years, yields a value of $8.6495. Because the ladder was only
one year old, the price of $172.99 less the total of $8.6495
multiplied by one year, equals American Family's
estimated actual cash value of $164.3405. Similarly, the
estimated total replacement cost of Sparks's assorted
potting containers ($81.60) divided by their expected
lifespan (10 years), multiplied by the containers' age (4
years), and then subtracted from the estimated replacement
cost value ($81.60), yields American Family's estimated
actual cash value ($48.96).
January 17, 2017, the public adjuster responded via email to
American Family's estimate. Dkt. 10-3 at 3-4. The public
adjuster noted that there was a “significant
depreciation taken on a number of items, including 100%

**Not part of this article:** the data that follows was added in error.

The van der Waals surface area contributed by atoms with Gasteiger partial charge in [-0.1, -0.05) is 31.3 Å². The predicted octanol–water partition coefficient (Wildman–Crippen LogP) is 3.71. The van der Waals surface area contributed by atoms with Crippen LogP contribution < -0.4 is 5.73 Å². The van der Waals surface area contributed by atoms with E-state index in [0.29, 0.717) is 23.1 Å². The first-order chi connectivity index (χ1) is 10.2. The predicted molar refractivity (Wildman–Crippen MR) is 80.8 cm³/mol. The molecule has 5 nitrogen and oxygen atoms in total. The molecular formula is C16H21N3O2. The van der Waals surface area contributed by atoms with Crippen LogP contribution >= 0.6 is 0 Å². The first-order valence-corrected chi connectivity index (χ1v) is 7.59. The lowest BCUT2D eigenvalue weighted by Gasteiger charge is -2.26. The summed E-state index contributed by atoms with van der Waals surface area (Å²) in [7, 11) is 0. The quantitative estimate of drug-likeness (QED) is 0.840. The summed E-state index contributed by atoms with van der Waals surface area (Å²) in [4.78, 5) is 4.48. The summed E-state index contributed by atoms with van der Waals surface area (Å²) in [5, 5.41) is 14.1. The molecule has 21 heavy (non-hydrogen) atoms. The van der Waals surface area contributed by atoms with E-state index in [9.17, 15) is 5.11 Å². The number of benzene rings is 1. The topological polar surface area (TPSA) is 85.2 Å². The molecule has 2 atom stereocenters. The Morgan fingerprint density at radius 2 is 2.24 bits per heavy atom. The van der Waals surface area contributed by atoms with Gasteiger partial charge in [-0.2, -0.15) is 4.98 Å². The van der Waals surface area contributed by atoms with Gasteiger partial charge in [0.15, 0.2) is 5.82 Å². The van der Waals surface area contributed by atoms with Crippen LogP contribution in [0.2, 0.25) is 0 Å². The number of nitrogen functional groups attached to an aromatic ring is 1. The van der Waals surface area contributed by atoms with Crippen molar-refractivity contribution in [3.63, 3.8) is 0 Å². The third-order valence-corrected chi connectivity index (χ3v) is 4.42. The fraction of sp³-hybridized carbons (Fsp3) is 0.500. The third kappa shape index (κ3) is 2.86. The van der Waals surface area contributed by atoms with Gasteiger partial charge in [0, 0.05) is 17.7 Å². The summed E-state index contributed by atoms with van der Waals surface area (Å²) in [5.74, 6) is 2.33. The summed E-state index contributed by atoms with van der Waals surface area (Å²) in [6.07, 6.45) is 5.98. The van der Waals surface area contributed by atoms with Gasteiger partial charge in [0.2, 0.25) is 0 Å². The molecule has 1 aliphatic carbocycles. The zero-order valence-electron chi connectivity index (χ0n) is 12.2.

depreciation taken on several items.” Id.
Accordingly, the public adjuster requested that American
Family explain the formula it used to calculate depreciation.
Id. at 4.
January 20, 2017, American Family responded via email,
stating that its depreciation calculations were “based
on [the items'] age over their expected lifespan.”
Dkt. 10-3 at 2-3. Additionally, American Family's email
stated that in response to the public adjuster's email
they had “changed the depreciation from 100% to 90% to
give some value to those” items that American Family
had deemed worthless based on their age. Id. at 3.
On February 8, 2017, the adjuster replied by email to state,
“I don't see anywhere in your policy that states
age is a consideration in determining depreciation or Actual
Cash Value of the personal property.” Id. at
2. The adjuster also noted that, in a case before the Western